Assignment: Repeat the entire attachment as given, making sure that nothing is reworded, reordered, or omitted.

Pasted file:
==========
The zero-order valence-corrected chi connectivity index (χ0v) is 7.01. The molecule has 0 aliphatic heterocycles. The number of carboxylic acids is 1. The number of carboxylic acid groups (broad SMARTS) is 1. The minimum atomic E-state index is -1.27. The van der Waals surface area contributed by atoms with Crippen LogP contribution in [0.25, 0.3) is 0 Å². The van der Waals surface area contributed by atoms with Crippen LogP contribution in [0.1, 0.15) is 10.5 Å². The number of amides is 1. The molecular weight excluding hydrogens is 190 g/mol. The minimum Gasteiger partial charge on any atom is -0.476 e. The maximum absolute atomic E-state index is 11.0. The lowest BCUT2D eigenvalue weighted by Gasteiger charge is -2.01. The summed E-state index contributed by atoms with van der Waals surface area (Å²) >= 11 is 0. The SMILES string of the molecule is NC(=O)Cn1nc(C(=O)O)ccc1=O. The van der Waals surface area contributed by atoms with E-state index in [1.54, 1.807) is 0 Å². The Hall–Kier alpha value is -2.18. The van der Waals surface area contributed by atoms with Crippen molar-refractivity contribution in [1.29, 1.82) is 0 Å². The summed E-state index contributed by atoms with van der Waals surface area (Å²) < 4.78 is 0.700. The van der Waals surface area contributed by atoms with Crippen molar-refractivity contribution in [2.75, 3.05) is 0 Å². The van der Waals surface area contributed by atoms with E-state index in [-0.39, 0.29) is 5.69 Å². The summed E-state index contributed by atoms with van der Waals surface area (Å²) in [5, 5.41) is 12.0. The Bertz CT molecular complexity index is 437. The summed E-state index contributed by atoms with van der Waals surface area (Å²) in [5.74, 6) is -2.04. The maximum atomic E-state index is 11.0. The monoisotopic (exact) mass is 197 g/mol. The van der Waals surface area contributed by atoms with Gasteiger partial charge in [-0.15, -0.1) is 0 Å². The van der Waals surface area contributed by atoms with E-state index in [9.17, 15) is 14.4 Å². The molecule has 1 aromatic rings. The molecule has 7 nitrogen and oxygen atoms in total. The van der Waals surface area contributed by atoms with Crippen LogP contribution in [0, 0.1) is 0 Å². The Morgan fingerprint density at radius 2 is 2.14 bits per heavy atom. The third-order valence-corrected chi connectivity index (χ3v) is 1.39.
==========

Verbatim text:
The zero-order valence-corrected chi connectivity index (χ0v) is 7.01. The molecule has 0 aliphatic heterocycles. The number of carboxylic acids is 1. The number of carboxylic acid groups (broad SMARTS) is 1. The minimum atomic E-state index is -1.27. The van der Waals surface area contributed by atoms with Crippen LogP contribution in [0.25, 0.3) is 0 Å². The van der Waals surface area contributed by atoms with Crippen LogP contribution in [0.1, 0.15) is 10.5 Å². The number of amides is 1. The molecular weight excluding hydrogens is 190 g/mol. The minimum Gasteiger partial charge on any atom is -0.476 e. The maximum absolute atomic E-state index is 11.0. The lowest BCUT2D eigenvalue weighted by Gasteiger charge is -2.01. The summed E-state index contributed by atoms with van der Waals surface area (Å²) >= 11 is 0. The SMILES string of the molecule is NC(=O)Cn1nc(C(=O)O)ccc1=O. The van der Waals surface area contributed by atoms with E-state index in [1.54, 1.807) is 0 Å². The Hall–Kier alpha value is -2.18. The van der Waals surface area contributed by atoms with Crippen molar-refractivity contribution in [1.29, 1.82) is 0 Å². The summed E-state index contributed by atoms with van der Waals surface area (Å²) < 4.78 is 0.700. The van der Waals surface area contributed by atoms with Crippen molar-refractivity contribution in [2.75, 3.05) is 0 Å². The van der Waals surface area contributed by atoms with E-state index in [-0.39, 0.29) is 5.69 Å². The summed E-state index contributed by atoms with van der Waals surface area (Å²) in [5, 5.41) is 12.0. The Bertz CT molecular complexity index is 437. The summed E-state index contributed by atoms with van der Waals surface area (Å²) in [5.74, 6) is -2.04. The maximum atomic E-state index is 11.0. The monoisotopic (exact) mass is 197 g/mol. The van der Waals surface area contributed by atoms with Gasteiger partial charge in [-0.15, -0.1) is 0 Å². The van der Waals surface area contributed by atoms with E-state index in [9.17, 15) is 14.4 Å². The molecule has 1 aromatic rings. The molecule has 7 nitrogen and oxygen atoms in total. The van der Waals surface area contributed by atoms with Crippen LogP contribution in [0, 0.1) is 0 Å². The Morgan fingerprint density at radius 2 is 2.14 bits per heavy atom. The third-order valence-corrected chi connectivity index (χ3v) is 1.39.